But equally deserving of notice is research on the human scale, the domain of solid-state physics and materials science, which is my particular field of study. More physicists work in these fields than in any other. They address fundamental problems involving the quantum nature of matter—that might sound abstract, but those questions can often lead to practical applications, such as the transistor and the laser. From high energy-storage batteries that power hybrid and all-electric cars, to the EZ-Pass device that lets us zip through toll booths, to the self-parking feature we might use to maneuver into a tight spot, my father, if he were still with us, would likely agree that scientists and engineers have certainly changed automobiles—and thus, would have changed his life.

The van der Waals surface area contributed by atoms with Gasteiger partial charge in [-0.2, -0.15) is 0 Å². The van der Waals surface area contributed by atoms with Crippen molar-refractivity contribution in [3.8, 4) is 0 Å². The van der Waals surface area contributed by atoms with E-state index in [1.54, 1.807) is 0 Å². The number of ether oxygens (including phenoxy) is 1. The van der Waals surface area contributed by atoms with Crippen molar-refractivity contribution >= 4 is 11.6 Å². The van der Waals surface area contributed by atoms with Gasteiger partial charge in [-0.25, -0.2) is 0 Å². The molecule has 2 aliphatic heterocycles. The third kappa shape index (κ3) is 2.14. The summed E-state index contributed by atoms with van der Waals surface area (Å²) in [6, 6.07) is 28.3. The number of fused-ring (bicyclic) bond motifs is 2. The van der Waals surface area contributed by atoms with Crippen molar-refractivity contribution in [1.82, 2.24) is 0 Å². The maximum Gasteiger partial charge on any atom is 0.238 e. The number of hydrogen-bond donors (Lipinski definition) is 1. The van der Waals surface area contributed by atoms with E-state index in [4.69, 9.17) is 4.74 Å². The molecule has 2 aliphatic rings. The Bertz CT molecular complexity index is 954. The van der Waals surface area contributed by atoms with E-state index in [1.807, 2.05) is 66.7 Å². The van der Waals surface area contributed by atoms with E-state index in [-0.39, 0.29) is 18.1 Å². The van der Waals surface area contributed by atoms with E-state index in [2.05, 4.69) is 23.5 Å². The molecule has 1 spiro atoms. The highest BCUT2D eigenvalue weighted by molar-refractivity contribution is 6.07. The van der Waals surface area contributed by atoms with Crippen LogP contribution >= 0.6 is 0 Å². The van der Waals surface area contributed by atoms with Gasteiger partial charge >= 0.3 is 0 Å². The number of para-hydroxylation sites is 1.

All of our lives have indeed been changed thanks to scientific research (and much of it supported by the federal government, so to all you taxpayers reading this, take a bow). The technology we take for granted, from the smartphones in our pockets, to touch screens to MRI’s, can sometimes seem like magic. As a physics professor, I feel it is very important that I emphasize to the general public that these devices really are magic!
Of course, I don’t mean anything mystical or supernatural like you’d find in Marvel’s Dr. Strange, but rather the magic in a Penn and Teller show in Las Vegas. In the latter, physics principles are not violated but are exploited in order to create dazzling effects. Similarly, the amazing and indispensable devices that we use every day are only possible due to our understanding, gained over the past hundred and fifty years, of the rules by which the natural world operates. While professional magicians are bound to not divulge their secrets, in The Physics of Everyday Things I reveal how the “magic” of the technology we routinely employ is accomplished.